Of all the characters in Cinderella, I identify most with the pumpkin, if a pumpkin can be called a character. Yes, the dress is a big step up from rags and the glass slippers are how-fast-can-you-run-‘cuz-I’m-taking-them worthy. But the coach!
Imagine being a pumpkin slumbering in the moonlight when suddenly you are magicked right out of the patch. You grow and grow, your pulpy insides forming golden struts and leather seats and steely springs. Your seed-coins are exchanged for a pearly coachman’s perch and silver wheels.
You are wide awake and purpose-driven.
These last few years I’ve felt like a pumpkin dozing beneath broad green leaves. I could hear crows caw overhead and feel the warmth of the sun on my skin and the tunnelings of earthworms beneath my thick shell. I was present on this planet, but I couldn’t move. It wasn’t always this way.
Once upon a time I was Cinderella’s coach. I raced through the night, writing book after book, giving talk after talk, piling up page after page. I had to hurry but the clock struck midnight anyway.
Things happened, things beyond my pumpkin-coach control. I realized I was no longer sleek and swift, silver and gold, shiny and bright. I slowed down until soon I was back in the patch, fastened to a vine, earth-bound. Just another pumpkin.
Do pumpkins get a second chance? Do they get picked to be the coach again?
Maybe. In April I sold a book that I’ve only mentioned to a few friends. It’s a Step into Reading for Random House called Pumpkin Day. Why didn’t I announce it to the world? Because I still felt soft and unsure inside my shell.
And this month, I left the patch to participate in writer’s conferences. I gave workshops on picture books, chapter books, middle grade fiction, and nonfiction. I delivered the keynote speech at one conference. As the first adviser of the Mid-Atlantic SCBWI region, I cut a 35th anniversary cake with Steve Mooser, one of the founders of that organization.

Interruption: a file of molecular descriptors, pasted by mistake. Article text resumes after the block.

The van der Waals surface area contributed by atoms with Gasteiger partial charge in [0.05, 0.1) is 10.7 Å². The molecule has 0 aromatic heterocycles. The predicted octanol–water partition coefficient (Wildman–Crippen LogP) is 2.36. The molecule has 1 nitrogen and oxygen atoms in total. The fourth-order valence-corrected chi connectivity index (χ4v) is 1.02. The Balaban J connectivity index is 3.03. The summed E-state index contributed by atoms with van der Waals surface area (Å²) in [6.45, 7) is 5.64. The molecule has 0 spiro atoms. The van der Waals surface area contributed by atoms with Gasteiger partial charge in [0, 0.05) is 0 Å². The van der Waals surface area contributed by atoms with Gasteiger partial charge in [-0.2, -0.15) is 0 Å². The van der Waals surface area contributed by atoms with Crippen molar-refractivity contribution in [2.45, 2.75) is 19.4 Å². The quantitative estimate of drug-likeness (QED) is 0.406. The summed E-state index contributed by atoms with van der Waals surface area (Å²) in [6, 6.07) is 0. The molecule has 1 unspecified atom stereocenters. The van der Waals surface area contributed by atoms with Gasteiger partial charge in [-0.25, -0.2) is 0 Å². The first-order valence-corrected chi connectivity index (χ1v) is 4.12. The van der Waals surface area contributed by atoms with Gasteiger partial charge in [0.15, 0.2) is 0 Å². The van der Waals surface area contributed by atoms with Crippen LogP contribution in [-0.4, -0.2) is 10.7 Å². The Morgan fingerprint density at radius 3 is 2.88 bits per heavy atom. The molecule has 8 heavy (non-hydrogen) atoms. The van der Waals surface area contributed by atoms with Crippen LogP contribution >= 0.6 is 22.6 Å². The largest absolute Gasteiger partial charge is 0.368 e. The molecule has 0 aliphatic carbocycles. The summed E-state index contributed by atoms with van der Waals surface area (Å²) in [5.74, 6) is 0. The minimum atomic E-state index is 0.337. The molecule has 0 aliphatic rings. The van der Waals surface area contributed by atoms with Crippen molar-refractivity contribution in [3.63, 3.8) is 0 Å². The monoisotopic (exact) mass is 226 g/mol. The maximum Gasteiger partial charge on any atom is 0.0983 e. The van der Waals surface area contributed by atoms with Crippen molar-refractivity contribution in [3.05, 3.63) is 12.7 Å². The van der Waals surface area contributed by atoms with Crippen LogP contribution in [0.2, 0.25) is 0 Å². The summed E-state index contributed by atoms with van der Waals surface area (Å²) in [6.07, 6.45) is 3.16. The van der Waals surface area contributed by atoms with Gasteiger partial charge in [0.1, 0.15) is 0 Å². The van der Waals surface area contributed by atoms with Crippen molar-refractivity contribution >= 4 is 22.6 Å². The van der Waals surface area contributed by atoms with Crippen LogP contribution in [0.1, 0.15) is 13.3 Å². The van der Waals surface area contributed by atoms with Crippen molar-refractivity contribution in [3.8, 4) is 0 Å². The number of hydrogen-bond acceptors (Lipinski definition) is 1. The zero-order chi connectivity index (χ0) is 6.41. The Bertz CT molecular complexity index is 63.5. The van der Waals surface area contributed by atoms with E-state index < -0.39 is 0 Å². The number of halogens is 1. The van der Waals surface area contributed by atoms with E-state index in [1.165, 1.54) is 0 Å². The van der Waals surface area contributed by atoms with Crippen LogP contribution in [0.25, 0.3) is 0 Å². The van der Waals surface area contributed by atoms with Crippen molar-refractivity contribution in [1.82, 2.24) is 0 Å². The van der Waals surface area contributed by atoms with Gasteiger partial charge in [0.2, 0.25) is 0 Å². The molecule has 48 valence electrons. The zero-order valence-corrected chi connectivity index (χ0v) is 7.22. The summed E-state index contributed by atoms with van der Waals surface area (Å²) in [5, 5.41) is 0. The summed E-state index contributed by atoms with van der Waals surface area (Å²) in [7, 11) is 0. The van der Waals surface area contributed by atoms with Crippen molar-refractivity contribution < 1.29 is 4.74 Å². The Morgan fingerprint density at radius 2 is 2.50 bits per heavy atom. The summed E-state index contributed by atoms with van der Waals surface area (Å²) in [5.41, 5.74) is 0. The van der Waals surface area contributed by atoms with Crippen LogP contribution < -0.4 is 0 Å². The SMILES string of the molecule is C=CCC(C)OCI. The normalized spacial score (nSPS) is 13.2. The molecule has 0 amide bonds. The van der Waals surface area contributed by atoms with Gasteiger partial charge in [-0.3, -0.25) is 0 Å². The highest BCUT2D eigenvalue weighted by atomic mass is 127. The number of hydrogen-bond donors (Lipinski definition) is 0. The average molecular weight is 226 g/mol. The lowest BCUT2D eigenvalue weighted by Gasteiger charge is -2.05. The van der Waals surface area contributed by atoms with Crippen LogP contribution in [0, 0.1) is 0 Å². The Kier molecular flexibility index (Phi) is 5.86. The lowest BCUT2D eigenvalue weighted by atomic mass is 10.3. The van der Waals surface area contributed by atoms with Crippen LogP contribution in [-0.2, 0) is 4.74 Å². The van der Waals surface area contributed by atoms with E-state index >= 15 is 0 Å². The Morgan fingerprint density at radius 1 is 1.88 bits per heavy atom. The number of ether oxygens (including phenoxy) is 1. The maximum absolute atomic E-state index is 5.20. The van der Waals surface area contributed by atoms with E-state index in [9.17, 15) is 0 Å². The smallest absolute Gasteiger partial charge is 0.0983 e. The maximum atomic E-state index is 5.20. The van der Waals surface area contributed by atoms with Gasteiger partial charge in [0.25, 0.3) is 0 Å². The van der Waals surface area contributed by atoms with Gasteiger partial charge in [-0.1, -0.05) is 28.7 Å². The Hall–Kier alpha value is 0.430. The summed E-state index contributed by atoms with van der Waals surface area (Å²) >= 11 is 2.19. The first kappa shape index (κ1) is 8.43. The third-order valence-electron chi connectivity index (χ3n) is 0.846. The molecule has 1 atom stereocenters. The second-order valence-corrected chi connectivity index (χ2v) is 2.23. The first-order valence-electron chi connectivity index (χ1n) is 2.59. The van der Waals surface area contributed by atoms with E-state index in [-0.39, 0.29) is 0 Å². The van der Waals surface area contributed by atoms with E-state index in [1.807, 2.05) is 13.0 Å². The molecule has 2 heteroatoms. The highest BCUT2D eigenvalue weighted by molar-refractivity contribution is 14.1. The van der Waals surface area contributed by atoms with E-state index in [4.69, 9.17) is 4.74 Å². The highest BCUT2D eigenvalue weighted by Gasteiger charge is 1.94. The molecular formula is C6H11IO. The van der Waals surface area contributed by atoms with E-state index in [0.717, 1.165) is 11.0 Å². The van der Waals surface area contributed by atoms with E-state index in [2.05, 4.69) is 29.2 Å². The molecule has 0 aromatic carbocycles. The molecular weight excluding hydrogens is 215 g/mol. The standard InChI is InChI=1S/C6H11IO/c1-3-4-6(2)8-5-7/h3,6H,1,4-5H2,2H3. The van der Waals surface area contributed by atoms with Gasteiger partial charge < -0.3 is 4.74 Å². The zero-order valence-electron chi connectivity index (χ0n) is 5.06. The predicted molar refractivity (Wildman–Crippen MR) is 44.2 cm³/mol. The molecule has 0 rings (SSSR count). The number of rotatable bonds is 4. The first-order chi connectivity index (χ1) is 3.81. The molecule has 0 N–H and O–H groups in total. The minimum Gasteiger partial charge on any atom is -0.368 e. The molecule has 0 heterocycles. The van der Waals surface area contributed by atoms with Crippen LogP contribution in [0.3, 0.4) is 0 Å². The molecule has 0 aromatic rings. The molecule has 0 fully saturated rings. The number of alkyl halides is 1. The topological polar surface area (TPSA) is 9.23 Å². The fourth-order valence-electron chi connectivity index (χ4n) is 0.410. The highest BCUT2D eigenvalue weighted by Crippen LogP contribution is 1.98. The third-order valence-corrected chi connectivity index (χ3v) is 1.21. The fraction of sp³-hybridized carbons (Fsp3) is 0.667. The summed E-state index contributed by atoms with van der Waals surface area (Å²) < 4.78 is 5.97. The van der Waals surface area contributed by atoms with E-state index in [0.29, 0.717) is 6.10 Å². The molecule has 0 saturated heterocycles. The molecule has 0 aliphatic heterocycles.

I swapped my work-rags for lacy scarves, tulle-trimmed jackets, and funky cowboy boots (no glass slipper would fit over my bunions). I swept through a ballroom to the theme of “Superman.” I talked. I listened. I hugged old friends. I met new people. I learned new ways of working. I was reminded of what’s important.
I woke up, felt that old familiar drive.
Pumpkin month is nearly over. My conference glow won’t disappear like Cinderella’s coach at midnight. The swirling energy will linger because I’m going to implement what I learned, remember what’s important, and call those faces to mind when I feel alone in the patch.
To celebrate Pumpkin Day (out fall 2015), I picked a big round pumpkin and brought it home. It’s dozing on our front porch, dreaming of the time it once raced through the dark night, all gold and silver, swift and determined, bright with purpose. Wondering about second chances.
It could happen.